Field Guide to Falling in Love in Tasmania

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  • Two Accounts of Marion Bay

    Two Accounts of Marion Bay

    At the turn of the New Year, thousands of revellers can be found at Marion Bay, on Tasmania’s south-east coast, for a music-and-arts festival called Falls Festival. I haven’t been there for a few years. It was the end of the decade: in the lengthening evening, Grizzly Bear played, and a teenage girl from a Catholic school in Hobart, drunk on gin, put her head wearily on my shoulders. The bay gleamed beyond the stage, replete with small and bothersome jellyfish. As the last minutes of 2009 unravelled, lightning crackled over the water. A deluge of silver rain was unleashed, briefly. The Yeah Yeah Yeahs played in the new calendar.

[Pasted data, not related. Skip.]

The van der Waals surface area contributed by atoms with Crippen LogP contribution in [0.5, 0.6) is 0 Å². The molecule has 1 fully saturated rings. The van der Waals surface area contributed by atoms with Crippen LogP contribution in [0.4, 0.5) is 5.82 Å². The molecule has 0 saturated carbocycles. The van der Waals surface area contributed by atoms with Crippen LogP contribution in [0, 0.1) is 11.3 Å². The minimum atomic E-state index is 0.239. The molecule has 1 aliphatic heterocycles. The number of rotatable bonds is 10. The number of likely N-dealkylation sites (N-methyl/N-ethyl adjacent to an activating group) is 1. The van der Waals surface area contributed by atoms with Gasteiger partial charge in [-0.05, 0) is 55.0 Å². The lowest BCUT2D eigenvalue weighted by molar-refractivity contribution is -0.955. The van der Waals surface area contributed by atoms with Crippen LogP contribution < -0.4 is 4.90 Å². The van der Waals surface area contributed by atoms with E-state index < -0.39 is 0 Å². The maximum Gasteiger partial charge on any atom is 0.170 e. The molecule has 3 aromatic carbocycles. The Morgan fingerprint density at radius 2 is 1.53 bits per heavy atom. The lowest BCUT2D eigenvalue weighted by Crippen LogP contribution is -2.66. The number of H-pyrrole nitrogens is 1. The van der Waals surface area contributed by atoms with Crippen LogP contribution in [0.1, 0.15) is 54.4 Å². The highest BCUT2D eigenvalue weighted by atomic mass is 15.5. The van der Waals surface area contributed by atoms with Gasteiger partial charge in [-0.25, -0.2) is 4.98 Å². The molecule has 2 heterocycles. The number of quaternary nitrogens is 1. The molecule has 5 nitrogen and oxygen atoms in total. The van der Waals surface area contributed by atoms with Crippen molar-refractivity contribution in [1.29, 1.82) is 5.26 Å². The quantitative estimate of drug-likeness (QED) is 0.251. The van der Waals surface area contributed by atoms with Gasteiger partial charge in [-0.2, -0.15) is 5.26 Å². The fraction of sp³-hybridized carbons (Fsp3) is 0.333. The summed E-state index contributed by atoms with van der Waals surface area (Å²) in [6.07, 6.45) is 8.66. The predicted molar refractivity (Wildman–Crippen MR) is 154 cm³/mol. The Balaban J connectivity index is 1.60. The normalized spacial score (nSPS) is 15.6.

In 1772, the French explorer Marion Dufresne became the second French captain to bring his ships to Terres Australes. He landed in a bay in the south-east of Van Diemen’s Land. In an attempt to make a good impression on the natives, Dufresne made a strange mandate for his crew. He made them strip naked before going ashore. They were the first Europeans to meet the indigenous people of Van Diemen’s Land. A flurry of spears greeted them: but they survived nevertheless. However, the good captain was killed and eaten by the Maori of New Zealand shortly after.